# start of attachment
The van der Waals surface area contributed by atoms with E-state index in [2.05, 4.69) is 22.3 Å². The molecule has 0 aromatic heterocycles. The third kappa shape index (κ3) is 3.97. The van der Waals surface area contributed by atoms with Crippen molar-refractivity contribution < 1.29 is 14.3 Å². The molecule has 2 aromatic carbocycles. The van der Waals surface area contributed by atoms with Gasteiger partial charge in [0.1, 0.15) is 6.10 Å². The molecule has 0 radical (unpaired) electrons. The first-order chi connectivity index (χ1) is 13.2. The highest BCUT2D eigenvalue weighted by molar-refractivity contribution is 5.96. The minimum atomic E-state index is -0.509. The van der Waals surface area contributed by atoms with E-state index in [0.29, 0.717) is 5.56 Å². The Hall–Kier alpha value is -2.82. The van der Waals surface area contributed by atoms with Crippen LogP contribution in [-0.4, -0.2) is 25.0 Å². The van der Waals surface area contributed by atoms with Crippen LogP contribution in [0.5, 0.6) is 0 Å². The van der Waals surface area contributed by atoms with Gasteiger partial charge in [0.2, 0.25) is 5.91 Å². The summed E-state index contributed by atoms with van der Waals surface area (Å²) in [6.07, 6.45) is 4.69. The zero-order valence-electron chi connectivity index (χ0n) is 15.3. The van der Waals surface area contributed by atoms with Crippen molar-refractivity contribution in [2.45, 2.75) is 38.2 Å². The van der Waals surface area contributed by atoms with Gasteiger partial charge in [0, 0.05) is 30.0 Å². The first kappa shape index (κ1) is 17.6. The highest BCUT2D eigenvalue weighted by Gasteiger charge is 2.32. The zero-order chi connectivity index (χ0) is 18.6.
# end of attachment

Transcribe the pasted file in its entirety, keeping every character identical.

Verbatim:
The van der Waals surface area contributed by atoms with E-state index in [2.05, 4.69) is 22.3 Å². The molecule has 0 aromatic heterocycles. The third kappa shape index (κ3) is 3.97. The van der Waals surface area contributed by atoms with Crippen molar-refractivity contribution < 1.29 is 14.3 Å². The molecule has 2 aromatic carbocycles. The van der Waals surface area contributed by atoms with Gasteiger partial charge in [0.1, 0.15) is 6.10 Å². The molecule has 0 radical (unpaired) electrons. The first-order chi connectivity index (χ1) is 13.2. The highest BCUT2D eigenvalue weighted by molar-refractivity contribution is 5.96. The minimum atomic E-state index is -0.509. The van der Waals surface area contributed by atoms with E-state index in [0.29, 0.717) is 5.56 Å². The Hall–Kier alpha value is -2.82. The van der Waals surface area contributed by atoms with Crippen LogP contribution in [-0.4, -0.2) is 25.0 Å². The van der Waals surface area contributed by atoms with Crippen LogP contribution in [0.5, 0.6) is 0 Å². The van der Waals surface area contributed by atoms with Gasteiger partial charge in [0.2, 0.25) is 5.91 Å². The summed E-state index contributed by atoms with van der Waals surface area (Å²) in [6.07, 6.45) is 4.69. The zero-order valence-electron chi connectivity index (χ0n) is 15.3. The van der Waals surface area contributed by atoms with Crippen molar-refractivity contribution in [2.45, 2.75) is 38.2 Å². The van der Waals surface area contributed by atoms with Gasteiger partial charge in [0, 0.05) is 30.0 Å². The first kappa shape index (κ1) is 17.6. The highest BCUT2D eigenvalue weighted by Gasteiger charge is 2.32. The zero-order chi connectivity index (χ0) is 18.6.